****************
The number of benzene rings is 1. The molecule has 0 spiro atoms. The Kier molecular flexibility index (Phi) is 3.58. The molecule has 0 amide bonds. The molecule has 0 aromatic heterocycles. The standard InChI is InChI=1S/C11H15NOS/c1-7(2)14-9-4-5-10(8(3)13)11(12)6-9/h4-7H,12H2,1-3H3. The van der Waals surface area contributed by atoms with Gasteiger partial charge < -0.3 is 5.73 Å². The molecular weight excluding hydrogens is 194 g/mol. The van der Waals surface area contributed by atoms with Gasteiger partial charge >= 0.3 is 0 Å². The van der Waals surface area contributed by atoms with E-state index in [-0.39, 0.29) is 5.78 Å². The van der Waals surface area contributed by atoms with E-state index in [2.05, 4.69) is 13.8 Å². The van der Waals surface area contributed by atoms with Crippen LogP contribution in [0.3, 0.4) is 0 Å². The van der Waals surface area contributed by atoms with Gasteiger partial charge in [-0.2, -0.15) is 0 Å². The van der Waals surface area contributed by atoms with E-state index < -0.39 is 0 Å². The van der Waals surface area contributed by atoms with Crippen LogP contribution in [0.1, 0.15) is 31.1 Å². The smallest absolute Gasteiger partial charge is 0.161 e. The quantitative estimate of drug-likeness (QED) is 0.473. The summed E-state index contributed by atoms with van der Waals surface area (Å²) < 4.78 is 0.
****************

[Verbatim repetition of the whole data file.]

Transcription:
The number of benzene rings is 1. The molecule has 0 spiro atoms. The Kier molecular flexibility index (Phi) is 3.58. The molecule has 0 amide bonds. The molecule has 0 aromatic heterocycles. The standard InChI is InChI=1S/C11H15NOS/c1-7(2)14-9-4-5-10(8(3)13)11(12)6-9/h4-7H,12H2,1-3H3. The van der Waals surface area contributed by atoms with Gasteiger partial charge < -0.3 is 5.73 Å². The molecular weight excluding hydrogens is 194 g/mol. The van der Waals surface area contributed by atoms with Gasteiger partial charge >= 0.3 is 0 Å². The van der Waals surface area contributed by atoms with E-state index in [-0.39, 0.29) is 5.78 Å². The van der Waals surface area contributed by atoms with E-state index in [2.05, 4.69) is 13.8 Å². The van der Waals surface area contributed by atoms with Crippen LogP contribution in [0.3, 0.4) is 0 Å². The van der Waals surface area contributed by atoms with Gasteiger partial charge in [-0.2, -0.15) is 0 Å². The van der Waals surface area contributed by atoms with E-state index < -0.39 is 0 Å². The van der Waals surface area contributed by atoms with Crippen LogP contribution in [0.1, 0.15) is 31.1 Å². The smallest absolute Gasteiger partial charge is 0.161 e. The quantitative estimate of drug-likeness (QED) is 0.473. The summed E-state index contributed by atoms with van der Waals surface area (Å²) < 4.78 is 0.